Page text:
Industrial activity in the U.S. rebounded in December following a surprise contraction in the prior month, a survey by the Institute of Supply Management showed Jan. 3. The ISM index of national industrial activity rose to a better-than-expected 51.4% in December from 49.5% in November.
Most Wall Street analysts had only expected the index reading to rise to 50.
Any reading under 50 indicates a contraction, so the report suggests the industrial economy is expanding again after shrinking in November.
The prices paid index -- a measure of inflation for companies -- declined to 47.5% from 53.5% a month earlier, indicating a moderation in inflationary pressures.
Norbert Ore, the ISM survey chief, said the survey results showed that the manufacturing sector had proved resilient in the final month of 2006, a year in which the wider U.S. economy slowed markedly. "The prices index is trending downward, relieving some of the inflationary pressure that has troubled manufacturing since the middle of 2003," Ore added.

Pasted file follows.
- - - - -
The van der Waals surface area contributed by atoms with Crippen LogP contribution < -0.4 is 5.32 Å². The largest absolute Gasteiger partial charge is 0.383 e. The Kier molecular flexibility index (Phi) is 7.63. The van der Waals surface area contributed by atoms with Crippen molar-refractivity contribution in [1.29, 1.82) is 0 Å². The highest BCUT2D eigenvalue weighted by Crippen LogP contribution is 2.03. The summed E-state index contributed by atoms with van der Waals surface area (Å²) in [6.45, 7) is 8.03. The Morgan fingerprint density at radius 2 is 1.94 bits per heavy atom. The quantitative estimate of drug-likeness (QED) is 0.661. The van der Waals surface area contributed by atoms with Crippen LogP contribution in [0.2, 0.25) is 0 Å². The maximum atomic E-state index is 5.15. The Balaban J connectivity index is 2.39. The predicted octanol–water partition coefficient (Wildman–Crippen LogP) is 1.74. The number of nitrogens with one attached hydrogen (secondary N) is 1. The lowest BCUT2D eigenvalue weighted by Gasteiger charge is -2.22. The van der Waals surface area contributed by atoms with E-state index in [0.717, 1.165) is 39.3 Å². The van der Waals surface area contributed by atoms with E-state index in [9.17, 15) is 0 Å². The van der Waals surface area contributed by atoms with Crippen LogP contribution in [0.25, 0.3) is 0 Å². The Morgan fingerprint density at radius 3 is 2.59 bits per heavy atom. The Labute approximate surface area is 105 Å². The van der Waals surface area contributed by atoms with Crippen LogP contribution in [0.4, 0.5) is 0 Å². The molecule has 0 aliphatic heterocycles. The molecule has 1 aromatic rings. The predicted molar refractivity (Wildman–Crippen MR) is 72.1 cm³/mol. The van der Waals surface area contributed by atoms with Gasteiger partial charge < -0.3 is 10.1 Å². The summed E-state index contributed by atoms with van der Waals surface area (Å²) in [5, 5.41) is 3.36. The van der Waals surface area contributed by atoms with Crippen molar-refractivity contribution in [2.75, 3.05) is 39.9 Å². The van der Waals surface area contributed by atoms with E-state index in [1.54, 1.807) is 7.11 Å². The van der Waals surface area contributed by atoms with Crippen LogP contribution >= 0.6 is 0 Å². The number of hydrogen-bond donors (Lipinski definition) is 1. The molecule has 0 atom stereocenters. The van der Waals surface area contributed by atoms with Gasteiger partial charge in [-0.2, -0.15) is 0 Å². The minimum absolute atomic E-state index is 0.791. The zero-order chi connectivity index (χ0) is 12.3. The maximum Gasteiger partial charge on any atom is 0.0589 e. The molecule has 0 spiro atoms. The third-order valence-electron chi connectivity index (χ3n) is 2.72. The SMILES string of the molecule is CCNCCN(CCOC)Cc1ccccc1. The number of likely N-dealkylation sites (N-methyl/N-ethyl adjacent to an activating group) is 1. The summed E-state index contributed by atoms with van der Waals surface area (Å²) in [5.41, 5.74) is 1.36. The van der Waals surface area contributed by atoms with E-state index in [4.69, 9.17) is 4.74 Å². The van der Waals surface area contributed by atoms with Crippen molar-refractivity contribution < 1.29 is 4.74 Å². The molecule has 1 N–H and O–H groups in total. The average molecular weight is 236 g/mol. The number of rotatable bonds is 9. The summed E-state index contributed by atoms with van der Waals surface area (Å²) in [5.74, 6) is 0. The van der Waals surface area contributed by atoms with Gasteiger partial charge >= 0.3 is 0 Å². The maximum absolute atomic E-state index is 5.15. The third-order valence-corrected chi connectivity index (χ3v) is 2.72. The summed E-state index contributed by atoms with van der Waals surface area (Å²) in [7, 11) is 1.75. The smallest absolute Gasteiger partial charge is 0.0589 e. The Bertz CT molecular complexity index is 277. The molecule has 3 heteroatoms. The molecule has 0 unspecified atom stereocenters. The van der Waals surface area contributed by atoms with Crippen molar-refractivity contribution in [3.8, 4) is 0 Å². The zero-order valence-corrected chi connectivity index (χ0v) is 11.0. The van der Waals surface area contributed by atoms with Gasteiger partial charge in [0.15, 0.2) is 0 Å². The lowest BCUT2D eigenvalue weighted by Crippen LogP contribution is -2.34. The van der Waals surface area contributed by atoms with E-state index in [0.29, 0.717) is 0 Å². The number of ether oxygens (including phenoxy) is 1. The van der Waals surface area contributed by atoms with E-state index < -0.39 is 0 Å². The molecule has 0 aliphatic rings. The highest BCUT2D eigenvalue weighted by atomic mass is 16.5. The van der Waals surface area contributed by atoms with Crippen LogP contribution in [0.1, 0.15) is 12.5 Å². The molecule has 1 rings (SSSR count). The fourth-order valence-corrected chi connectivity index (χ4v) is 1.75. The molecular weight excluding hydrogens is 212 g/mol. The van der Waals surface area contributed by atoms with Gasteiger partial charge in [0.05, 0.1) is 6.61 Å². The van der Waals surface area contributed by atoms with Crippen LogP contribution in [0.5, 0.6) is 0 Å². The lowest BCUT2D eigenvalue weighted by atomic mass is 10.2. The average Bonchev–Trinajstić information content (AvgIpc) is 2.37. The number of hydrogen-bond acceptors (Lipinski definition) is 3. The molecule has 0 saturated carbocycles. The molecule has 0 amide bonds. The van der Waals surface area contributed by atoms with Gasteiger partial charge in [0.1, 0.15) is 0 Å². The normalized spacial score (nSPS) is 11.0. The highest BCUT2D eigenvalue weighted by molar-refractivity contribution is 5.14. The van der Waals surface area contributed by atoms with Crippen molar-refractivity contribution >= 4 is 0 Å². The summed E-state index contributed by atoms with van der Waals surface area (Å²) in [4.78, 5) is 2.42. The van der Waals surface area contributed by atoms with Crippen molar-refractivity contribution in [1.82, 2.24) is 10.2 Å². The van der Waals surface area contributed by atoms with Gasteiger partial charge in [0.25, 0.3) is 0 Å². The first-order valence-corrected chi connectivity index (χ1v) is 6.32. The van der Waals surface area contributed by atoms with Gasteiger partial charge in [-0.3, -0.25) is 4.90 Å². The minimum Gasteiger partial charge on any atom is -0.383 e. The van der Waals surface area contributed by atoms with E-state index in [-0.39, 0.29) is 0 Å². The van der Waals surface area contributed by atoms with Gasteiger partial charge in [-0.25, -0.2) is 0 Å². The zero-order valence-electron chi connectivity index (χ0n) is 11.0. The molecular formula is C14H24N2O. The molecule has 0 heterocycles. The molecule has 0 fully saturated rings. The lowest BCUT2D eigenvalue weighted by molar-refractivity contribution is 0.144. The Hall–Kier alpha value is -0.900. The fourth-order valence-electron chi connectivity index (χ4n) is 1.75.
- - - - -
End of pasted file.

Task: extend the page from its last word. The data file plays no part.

Manufacturing activity came to a virtual halt in the last three months of last year. The December ISM report suggests that the pronounced slowing over the last three months is temporary and that manufacturing activity may be beginning to pick up again," said Daniel J. Meckstroth, Chief Economist for the Manufacturers Alliance/MAPI.
For the years as a whole, manufacturing grew much faster than the general economy in 2006, Meckstroth added. The outlook for 2007 is for manufacturing production to approximate the growth rate for the general economy.
The index of new orders rose to 52.1%, while employment increased slightly to 49.7%. Inventories shrank.
"Manufacturing employment remained relatively unchanged as the employment index shows a negligible change for the second consecutive month," Ore said.
The index of exports declined to 54.3% from 56.9%.
Sources: Agence France-Presse, 2007 and IndustryWeek staff.